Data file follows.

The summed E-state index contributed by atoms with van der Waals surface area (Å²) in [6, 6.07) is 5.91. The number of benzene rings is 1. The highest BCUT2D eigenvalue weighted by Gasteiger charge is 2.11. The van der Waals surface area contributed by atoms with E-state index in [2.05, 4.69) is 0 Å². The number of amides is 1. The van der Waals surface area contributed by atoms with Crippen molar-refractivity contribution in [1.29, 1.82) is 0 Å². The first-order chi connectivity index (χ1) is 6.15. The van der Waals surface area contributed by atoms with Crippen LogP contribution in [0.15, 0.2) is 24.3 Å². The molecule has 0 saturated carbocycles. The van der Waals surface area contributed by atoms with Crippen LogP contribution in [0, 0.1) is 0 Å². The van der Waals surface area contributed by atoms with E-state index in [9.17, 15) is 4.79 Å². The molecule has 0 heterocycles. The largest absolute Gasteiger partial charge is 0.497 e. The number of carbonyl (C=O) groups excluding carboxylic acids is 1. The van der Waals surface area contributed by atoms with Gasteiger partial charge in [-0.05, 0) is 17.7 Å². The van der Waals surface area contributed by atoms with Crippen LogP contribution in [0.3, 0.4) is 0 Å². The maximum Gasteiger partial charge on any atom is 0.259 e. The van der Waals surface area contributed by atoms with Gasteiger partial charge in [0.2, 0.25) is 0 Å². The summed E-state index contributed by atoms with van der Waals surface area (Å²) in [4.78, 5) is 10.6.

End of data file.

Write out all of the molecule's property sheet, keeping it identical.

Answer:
The summed E-state index contributed by atoms with van der Waals surface area (Å²) in [6, 6.07) is 5.91. The number of benzene rings is 1. The highest BCUT2D eigenvalue weighted by Gasteiger charge is 2.11. The van der Waals surface area contributed by atoms with E-state index in [2.05, 4.69) is 0 Å². The number of amides is 1. The van der Waals surface area contributed by atoms with Crippen molar-refractivity contribution in [1.29, 1.82) is 0 Å². The first-order chi connectivity index (χ1) is 6.15. The van der Waals surface area contributed by atoms with Crippen LogP contribution in [0.15, 0.2) is 24.3 Å². The molecule has 0 saturated carbocycles. The van der Waals surface area contributed by atoms with Crippen LogP contribution in [0, 0.1) is 0 Å². The van der Waals surface area contributed by atoms with E-state index in [9.17, 15) is 4.79 Å². The molecule has 0 heterocycles. The largest absolute Gasteiger partial charge is 0.497 e. The number of carbonyl (C=O) groups excluding carboxylic acids is 1. The van der Waals surface area contributed by atoms with Gasteiger partial charge in [-0.05, 0) is 17.7 Å². The van der Waals surface area contributed by atoms with Crippen LogP contribution in [0.3, 0.4) is 0 Å². The maximum Gasteiger partial charge on any atom is 0.259 e. The van der Waals surface area contributed by atoms with Gasteiger partial charge in [0.2, 0.25) is 0 Å². The summed E-state index contributed by atoms with van der Waals surface area (Å²) in [4.78, 5) is 10.6.